As a food ingredient, whey protein appears in a variety of food products including energy drinks, above, and confections, below. Photos courtesy of Hilmar Cheese Co.

A complete protein

Proteins are essential nutrients made up of amino acids, the basic building blocks the body uses to grow and function properly. Humans need 20 different amino acids, 11 of which the body can make. The other nine must be obtained from food.

Whey protein is considered a complete protein because it contains all nine of those essential amino acids that a human body needs, said Liz Applegate, a nutrition and fitness expert who served as director of sports nutrition for the University of California, Davis. Whey protein also has higher amounts of leucine, an amino acid that appears to trigger protein synthesis in muscle after physical exercise.

"What research has shown is whey protein supplies these branched-chain amino acids and helps your muscles recover," she said.

Most people, whether male or female, need 50 to 80 grams of protein a day, depending on their size. Applegate said most people eat enough protein if they aim for about 15 to 25 grams per meal. One glass of milk, for example, provides 8 grams of protein. Those who exercise should try to get 50% more, she said.

"Now, does that mean all athletes and all active people should have whey? No," Applegate said, noting that other animal proteins such as fish, beef and poultry also provide essential amino acids. "But when an athlete is fine-tuning their program and they are working out a lot, it would benefit them to have whey protein in a shake or in an easily consumable form to give them a dose of protein that's very efficiently used."

For people who may not be getting enough protein, adding a whey protein supplement to their diet may be helpful, Applegate said, though she warned against consuming isolated proteins at the expense of other foods that provide important nutrients. Eating more protein may also help those who are trying to cut calories to lose weight, as protein can make them feel less hungry, she said.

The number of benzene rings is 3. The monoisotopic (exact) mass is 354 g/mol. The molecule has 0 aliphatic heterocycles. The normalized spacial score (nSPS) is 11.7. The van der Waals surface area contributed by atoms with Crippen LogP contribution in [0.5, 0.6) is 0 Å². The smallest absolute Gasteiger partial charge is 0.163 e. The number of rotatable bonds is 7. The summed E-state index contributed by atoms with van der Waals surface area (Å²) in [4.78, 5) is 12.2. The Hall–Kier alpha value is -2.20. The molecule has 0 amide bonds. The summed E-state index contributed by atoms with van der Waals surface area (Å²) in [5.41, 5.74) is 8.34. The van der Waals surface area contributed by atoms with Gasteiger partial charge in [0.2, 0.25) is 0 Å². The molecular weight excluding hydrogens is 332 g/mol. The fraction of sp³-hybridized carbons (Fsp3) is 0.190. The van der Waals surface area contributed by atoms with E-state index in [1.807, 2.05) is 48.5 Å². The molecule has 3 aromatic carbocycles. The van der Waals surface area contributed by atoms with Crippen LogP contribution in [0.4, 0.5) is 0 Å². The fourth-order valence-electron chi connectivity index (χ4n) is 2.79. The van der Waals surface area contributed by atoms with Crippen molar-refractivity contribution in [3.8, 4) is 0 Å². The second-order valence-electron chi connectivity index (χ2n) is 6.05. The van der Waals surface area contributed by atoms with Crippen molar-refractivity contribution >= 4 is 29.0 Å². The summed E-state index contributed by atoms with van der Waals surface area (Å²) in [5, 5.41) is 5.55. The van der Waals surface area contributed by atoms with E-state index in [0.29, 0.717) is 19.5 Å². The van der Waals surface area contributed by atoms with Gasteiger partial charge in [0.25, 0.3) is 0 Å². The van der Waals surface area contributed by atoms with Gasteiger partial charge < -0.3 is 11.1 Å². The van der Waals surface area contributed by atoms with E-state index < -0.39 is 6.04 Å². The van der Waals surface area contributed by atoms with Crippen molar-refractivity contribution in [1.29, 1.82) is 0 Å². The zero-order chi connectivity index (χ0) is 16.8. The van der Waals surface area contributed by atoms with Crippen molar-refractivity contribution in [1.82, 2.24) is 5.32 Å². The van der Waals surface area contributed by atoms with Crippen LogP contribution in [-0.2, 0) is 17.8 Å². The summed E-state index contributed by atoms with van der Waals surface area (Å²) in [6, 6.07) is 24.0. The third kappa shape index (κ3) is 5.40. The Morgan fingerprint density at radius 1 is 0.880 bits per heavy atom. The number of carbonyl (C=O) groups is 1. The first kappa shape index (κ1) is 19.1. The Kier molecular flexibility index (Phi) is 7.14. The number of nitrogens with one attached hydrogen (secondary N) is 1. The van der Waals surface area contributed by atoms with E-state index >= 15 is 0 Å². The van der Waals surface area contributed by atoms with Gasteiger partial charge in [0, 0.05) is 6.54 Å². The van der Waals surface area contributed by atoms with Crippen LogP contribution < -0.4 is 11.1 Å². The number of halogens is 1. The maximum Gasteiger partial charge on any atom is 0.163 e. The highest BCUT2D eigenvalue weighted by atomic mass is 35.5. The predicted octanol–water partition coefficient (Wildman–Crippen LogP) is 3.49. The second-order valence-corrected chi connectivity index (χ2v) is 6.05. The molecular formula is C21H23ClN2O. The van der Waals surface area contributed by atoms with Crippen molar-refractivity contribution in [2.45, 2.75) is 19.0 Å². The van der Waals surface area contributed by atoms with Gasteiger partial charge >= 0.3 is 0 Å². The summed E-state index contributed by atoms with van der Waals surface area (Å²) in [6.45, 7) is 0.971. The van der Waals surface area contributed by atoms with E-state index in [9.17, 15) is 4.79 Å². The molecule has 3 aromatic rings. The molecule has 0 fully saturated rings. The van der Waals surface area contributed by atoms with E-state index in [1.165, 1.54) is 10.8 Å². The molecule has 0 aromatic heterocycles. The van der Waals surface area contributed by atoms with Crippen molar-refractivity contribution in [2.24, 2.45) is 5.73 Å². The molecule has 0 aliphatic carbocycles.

Putting whey to work

For a company that produces more than a million pounds of cheese a day, Hilmar Cheese pumps out a lot of whey. The processor's Hilmar Ingredients division markets its whey products to other manufacturers looking to add whey protein to their foods. Hilmar's whey already shows up in foods such as U.S. sports drinks and protein bars, fortified noodles in China, bottled coffee in Japan and yogurt in Mexico.

Food scientist Ashley Nunes works at the division's Innovation Center, a test kitchen/lab that develops new products and applications for the company's whey. By itself, whey protein tastes "pretty bland," she said, which is why it works well in vanilla-flavored products or juices.

Food manufacturers add whey protein not only to boost their products' nutritional content, but because it can improve the appearance, flavor, texture and aroma of other foods, Nunes said. For example, whey can help preserve moistness in baked goods.

"This is stuff that we nerd-out about," she said as she tests the shelf life of a lemon meringue protein bar that's four years old. "See, it's not rock-hard. We like to show the customer how soft this is after four years."

One of the lab's newest creations is a gelatin with 10 grams of protein per serving and half the sugar of similar products on the market. Hilmar Cheese spokeswoman Denise Skidmore said the new gelatin would be great to serve to hospital patients, such as after surgery when they need a protein bump.

Nunes said her most challenging project was developing a protein gel, often used by endurance athletes. For ideas on what other foods could be enhanced by whey protein, she said she cruises grocery aisles and talks with friends and family about what they like to eat.

"We try to think outside the box or stay ahead of the trend of what we're seeing," she said.

Ching Lee